Road rage and witchcraft are among the fascinating court records from the early 1600s which have been translated in a new book.
Chichester Archdeaconry Depositions 1603-1608 features 46 cases from across the county which were brought to trial at Chichester Cathedral between 1603 and 1608, including eyewitness accounts.
The book, written by Peter Wilkinson, former archivist at the West Sussex Record Office in Chichester, gives a glimpse into life in rural West Sussex and will be launched tomorrow at 2.15pm at Worthing Library in Richmond Road.
One such tale found in its pages was a spat between James Pellett, the vicar to Madehurst, and Richard Hobbes, a member of the gentry, when neither would give way on horseback.
The records revealed this was part of an extensive ongoing dispute between the two men over the payment of the tithes to the vicar.
The subsequent case involved allegations of crime, immorality and misbehaviour against many local inhabitants.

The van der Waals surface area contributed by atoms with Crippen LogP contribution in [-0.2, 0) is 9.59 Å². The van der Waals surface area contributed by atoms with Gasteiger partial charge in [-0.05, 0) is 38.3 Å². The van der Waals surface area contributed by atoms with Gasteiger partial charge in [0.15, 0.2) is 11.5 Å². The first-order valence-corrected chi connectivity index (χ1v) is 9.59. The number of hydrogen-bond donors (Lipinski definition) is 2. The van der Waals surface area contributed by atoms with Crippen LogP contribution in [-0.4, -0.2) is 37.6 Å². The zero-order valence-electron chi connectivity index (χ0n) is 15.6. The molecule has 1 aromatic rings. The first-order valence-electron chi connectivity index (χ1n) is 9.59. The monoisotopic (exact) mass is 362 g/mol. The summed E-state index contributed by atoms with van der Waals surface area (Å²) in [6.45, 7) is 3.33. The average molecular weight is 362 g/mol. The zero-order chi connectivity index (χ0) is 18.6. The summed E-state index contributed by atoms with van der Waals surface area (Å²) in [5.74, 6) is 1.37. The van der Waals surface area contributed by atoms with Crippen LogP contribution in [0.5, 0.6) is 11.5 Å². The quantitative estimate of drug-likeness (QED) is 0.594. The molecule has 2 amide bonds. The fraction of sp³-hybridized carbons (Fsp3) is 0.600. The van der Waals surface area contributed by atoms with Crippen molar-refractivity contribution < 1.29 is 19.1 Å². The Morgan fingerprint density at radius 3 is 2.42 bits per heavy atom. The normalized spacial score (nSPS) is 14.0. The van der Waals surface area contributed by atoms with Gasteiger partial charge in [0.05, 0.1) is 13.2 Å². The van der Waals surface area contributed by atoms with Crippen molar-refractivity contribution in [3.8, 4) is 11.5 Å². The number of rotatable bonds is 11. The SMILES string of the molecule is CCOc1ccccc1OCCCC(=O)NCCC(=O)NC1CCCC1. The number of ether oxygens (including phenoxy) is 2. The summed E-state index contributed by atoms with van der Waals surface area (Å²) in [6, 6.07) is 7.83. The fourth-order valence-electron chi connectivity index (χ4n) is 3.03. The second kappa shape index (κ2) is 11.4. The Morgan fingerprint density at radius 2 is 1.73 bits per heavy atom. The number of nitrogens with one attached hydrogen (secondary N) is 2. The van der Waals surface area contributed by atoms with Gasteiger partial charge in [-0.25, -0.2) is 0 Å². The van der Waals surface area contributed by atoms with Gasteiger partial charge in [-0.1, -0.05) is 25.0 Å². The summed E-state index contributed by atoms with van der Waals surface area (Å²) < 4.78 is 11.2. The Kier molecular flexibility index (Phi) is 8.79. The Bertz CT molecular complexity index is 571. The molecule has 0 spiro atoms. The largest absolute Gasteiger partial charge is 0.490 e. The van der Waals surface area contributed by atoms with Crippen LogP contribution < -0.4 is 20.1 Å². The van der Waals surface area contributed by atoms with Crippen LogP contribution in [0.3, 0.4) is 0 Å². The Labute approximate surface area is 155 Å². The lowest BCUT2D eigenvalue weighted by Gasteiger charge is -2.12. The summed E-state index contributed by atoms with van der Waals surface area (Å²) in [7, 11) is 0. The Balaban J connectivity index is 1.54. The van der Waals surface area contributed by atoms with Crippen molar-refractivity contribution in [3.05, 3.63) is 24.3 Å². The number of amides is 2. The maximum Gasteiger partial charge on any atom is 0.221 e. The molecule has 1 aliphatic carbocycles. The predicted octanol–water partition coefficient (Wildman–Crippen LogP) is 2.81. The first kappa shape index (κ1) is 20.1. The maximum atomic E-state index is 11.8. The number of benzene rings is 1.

Peter Wilkinson, was the archivist at the West Sussex Record Office in Chichester for more than 30 years.
He was responsible for the Chichester Diocesan Archives, which form the basis of the book. After he retired in 2005, Peter decided to translate the early modern English and Latin found in the court records into something we can read today – a process which began in 2012.
The 77-year-old from West Ashling said: “I enjoyed doing it and I think it has some interesting stories to tell and I hope it will make people in Sussex and further afield go to the records, and mine them for other good stuff.”
Throughout the book, paternity cases, matrimonial affairs, defamation of character and disputes over wills showed that life in 17th century West Sussex was not unlike that of today.
However, you will not see trials today that involve witchcraft. In 1606, Thomas Herold of Pulborough brought a successful case against his neighbour, Elizabeth Hitchcock, after she accused him of being ‘a witch and did bewitch her husband’s cattle’.
After several delays, during which she was threatened with excommunication, the case ended in May 1608 and Elizabeth was condemned to do penance in Pulborough church.
The book has been published by the Sussex Record Society, which has released 90 books since 1901 and of which Peter is a member.
Wendy Walker, the current chairman, praised Peter’s efforts and said it was a book filled with ‘fantastic stories’: “Some of them pull you up and you think gosh, like the trial involving witchcraft, and others which you would recognise today. There is this mix of the familiar and the unknown.”
To buy a copy, call the West Sussex Record Office on 01243 753 600.